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FSU Chamber Choir Enjoys Journey Through Music in China

by Becca Ramspott

Travel typically entails maps, guidebooks and structured itineraries as ways to find a sense of direction. But as the Frostburg State University Chamber Choir recently discovered during a tour in China March 6 through March 14, songs also serve as a compass that can guide you to where you want to be—whether it’s to a place of connection with people you’ve never met before or to a final destination of togetherness you’ve found as a group.

The Choir’s journey began as two great ideas united for a common purpose. In April 2007, three FSU administrators—Bill Mandicott, Assistant Vice President of Student and Community Involvement; Hank Bullamore, professor of geography; and Vice Provost John Bowman—stood on the Great Wall and wondered what it be like for FSU students to sing there. Years before, Karen Soderberg Sarnaker, the Chamber Choir's director, had heard a group of vocalists from Singapore perform the traditional Chinese "Usuli Boat Song,” and was so moved that she filed it away as something she wanted to teach singers someday.

“When I was approached by the University administration about taking the FSU Chamber Choir to China, I knew I had found the perfect opportunity,” she said.

Soderberg Sarnaker enlisted the expertise of FSU instructor Yanling Fan, who taught the 26 students the correct pronunciation for every word in “Usuli Boat Song” over five days of rigorous rehearsal. “Black is the Color of My True Love’s Hair” was another meaningful selection made for the Choir’s China program, its lyrical description a compliment of friendship toward Chinese people.

When the trip finally arrived, the group was ready to go, complete with vaccinations, good walking shoes and just enough luggage not to go over the 44-lb. weight limit for their flight between Beijing, where they would spend several days, and Changsha, where they would enjoy the second half of their trip. They spent their days in China immersed in song—on the bus, where they shared their favorite tunes while en route to different sights and restaurants, and at scenic places, like the Temple of Heaven and the Great Wall, where they made FSU’s dream a reality by giving an impromptu performance while bystanders nodded and clapped.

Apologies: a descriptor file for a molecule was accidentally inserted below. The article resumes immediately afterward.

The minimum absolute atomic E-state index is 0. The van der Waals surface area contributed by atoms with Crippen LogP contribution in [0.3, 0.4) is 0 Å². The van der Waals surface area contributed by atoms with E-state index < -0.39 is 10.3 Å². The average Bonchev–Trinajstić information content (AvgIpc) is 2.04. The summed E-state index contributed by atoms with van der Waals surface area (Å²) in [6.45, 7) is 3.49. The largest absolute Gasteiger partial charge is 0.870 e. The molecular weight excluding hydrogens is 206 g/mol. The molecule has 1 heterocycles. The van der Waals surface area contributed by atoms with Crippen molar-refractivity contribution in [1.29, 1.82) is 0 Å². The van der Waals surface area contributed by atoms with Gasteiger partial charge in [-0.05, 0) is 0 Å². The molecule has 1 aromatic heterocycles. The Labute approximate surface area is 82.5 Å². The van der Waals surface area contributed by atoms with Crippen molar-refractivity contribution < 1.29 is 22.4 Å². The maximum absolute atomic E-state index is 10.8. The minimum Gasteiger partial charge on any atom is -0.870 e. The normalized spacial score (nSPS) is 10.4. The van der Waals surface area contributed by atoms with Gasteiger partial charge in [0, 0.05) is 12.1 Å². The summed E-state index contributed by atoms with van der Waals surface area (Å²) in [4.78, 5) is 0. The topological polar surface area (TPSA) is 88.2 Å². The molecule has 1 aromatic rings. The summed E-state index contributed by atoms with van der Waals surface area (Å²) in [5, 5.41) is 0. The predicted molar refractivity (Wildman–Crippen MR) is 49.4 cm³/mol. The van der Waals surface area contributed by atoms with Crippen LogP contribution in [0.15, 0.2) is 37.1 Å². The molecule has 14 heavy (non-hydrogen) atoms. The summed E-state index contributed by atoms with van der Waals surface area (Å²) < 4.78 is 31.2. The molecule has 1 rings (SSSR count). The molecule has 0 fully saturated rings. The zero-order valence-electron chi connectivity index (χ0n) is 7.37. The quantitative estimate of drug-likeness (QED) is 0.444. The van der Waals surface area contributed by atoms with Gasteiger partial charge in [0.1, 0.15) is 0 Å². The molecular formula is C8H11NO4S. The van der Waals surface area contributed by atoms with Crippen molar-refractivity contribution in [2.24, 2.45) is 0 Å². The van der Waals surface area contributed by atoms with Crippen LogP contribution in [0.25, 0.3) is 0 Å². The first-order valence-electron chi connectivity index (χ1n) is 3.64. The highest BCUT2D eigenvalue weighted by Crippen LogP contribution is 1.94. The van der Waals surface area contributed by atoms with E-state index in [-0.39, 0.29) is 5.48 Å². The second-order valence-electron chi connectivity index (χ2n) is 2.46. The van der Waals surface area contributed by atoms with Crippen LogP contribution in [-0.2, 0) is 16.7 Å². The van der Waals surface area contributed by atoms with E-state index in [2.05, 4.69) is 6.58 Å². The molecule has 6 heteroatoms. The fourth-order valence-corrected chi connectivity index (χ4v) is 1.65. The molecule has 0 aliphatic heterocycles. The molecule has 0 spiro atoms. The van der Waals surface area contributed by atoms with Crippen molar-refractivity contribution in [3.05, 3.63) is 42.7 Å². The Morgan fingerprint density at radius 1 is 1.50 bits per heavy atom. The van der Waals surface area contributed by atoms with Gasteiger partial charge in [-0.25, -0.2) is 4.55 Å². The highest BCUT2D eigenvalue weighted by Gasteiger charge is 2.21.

The Choir also sang for several schools—Beijing Chaoyang Xinghe Primary School, where children with shining faces gave them roses and construction paper collages; Hunan Normal University, where their rendition of “Usuli Boat Song” brought audience members to tears; and Hunan City University, where, as FSU sophomore Erin Drenning put it, “We were all joking around about how they should have been playing ‘Eye of the Tiger’ when we walked in.” A roaring crowd of nearly 600 people, including military and Changsha officials, stood and cheered as soon as FSU’s students took their first steps inside the city auditorium and made their way down the aisle to perform.

Ask the Choir members what their favorite moment of the trip was, and several memories always surface: the afternoon they spent walking around with students from Hunan Normal University, several of whom Frostburg students continue to chat with via Facebook and can’t wait to have visit FSU at some point.

Others loved meeting little kids at the Primary School and watching them perform dances and songs for their American guests as part of a cultural exchange.

“I was there before, back in their shoes in the day. It was a memory of what I had to go through,” said FSU senior Brandon Strawther.

But perhaps the most powerful moment was the Choir’s last dinner together in China with their friends they had made at Hunan Normal University, when they sang “Usuli Boat Song” for the last time.

“The pride that the people of China have in their country, and how open, respectable, caring and nice they are not only to each other, but to people of foreign countries … leaving it brought tears to my eyes,” said FSU senior Arnold McNeal.

And like a refrain in music, the same feeling echoed through those at Hunan Normal University.

“Your beautiful songs remember my heart,” said Tang Jianwen (“Martin”), Deputy Director with Hunan Normal University’s Office of International Exchange and Cooperation, after the students finished singing that last night.

To learn more about the FSU Chamber Choir’s trip to China, visit

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